By Sarah Eagle Heart
Cante Waste ya Nape Ciyu zape ye (I greet you from my heart). This morning my Oglala Lakota grandmother called me upset because a group of people in Martin, South Dakota (a town bordered by Pine Ridge Indian Reservation and Rosebud Indian Reservation) intend to bring back the “Warrior Homecoming Ceremony” at Bennett County High School. To hear this news is deeply unsettling, as I believed we had come far in cultural understanding, only to see we are back where we began. But then again tribal nations, along with many secular and non-profit organizations, are still protesting the NFL team Redskins. So this leaves me joining with other voices in explaining why.
This so-called “Warrior Homecoming Ceremony” was 57 years old when my twin sister Emma Eagle Heart-White and I began a protest in 1994 (at that time, we used the paternal side of family’s name of Trimble). The “ceremony” consisted of a “Big Chief”, a “Medicine Man” and five “Warrior Princesses” who were chosen as the most popular in a high school racially divided between native and non-native students. The majority of those living in the town were non-native. We grew up in an Oglala Lakota tribal housing community called LaCreek Sunrise Housing, located a mile outside of the town of 1100 people.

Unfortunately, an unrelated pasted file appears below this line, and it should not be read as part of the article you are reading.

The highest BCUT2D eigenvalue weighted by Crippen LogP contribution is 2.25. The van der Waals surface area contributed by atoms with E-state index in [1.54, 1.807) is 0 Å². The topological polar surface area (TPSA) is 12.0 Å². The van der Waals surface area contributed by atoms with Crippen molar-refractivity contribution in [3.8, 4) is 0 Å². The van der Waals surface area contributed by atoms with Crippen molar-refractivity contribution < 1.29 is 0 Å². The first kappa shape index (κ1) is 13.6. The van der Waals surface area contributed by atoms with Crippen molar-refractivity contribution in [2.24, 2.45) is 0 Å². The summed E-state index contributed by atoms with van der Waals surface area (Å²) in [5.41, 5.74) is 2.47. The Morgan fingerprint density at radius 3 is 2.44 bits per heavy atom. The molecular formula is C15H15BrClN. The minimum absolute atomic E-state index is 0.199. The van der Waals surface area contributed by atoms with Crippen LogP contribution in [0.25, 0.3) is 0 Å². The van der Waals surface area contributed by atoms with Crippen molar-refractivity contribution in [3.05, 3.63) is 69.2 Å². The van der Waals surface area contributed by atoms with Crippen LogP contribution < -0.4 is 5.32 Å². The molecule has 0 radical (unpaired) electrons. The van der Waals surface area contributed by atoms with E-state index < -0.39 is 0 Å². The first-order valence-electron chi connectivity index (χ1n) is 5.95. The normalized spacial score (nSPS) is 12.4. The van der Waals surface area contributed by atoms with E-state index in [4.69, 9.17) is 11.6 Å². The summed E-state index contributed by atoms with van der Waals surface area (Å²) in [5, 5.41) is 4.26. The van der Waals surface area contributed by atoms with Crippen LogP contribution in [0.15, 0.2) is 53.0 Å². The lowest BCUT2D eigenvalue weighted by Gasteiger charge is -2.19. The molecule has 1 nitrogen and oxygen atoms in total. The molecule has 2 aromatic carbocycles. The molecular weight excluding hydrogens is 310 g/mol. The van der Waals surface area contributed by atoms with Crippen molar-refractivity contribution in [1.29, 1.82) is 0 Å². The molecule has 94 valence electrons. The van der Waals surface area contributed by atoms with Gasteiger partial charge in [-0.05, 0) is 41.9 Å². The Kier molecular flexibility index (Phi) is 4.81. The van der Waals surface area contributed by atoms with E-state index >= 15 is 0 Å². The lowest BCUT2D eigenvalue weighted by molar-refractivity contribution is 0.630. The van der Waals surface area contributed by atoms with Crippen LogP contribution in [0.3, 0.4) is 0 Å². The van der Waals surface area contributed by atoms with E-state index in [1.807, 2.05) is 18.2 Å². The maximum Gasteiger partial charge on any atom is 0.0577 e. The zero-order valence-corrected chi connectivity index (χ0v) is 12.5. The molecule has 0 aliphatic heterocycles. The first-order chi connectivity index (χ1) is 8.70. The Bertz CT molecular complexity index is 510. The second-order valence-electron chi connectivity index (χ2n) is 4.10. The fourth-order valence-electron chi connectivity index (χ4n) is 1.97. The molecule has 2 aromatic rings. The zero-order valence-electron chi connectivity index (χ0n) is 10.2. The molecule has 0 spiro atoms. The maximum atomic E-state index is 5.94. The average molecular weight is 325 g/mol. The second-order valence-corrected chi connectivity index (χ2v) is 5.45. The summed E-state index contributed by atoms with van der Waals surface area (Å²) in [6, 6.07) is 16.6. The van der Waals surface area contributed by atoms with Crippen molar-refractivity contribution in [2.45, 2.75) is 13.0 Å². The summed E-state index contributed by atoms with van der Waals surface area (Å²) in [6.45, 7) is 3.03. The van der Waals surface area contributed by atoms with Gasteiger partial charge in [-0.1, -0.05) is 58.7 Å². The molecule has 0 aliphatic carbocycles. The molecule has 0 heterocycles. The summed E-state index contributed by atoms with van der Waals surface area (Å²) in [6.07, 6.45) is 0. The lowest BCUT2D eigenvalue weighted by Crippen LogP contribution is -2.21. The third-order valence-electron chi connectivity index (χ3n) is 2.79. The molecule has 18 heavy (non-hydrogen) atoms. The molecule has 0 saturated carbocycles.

We attended Bennett County schools all of our lives. We were very involved in extra-curricular activities, including band, choir and cheerleading. At the time of our junior year in high school, we watched the “homecoming ceremony” drama play out in which the “Medicine Man” chooses a “Warrior Princess” for the “Big Chief” by inspecting her ears, mouth, hair, clothing and weight. The “Medicine Man” wore men’s traditional regalia complete with a roach and eagle feather bustle. The “Big Chief” wore a war bonnet. At sixteen years old, we knew this event was wrong and we knew no one else would do anything about this sexist and culturally degrading event. We knew we had to.
In early 1994, we began researching ways to protest. We began by telling people about the event. We went on KILI radio and told the story to Indian Country Today. We found that because the community was so racially segregated, neighboring tribal communities had no idea of the event. Soon, tribal groups came to support our protest. By September 1994, the racially divided town was racially charged and we received threats of violence as the homecoming approached. Still, we felt spiritually called to end this event.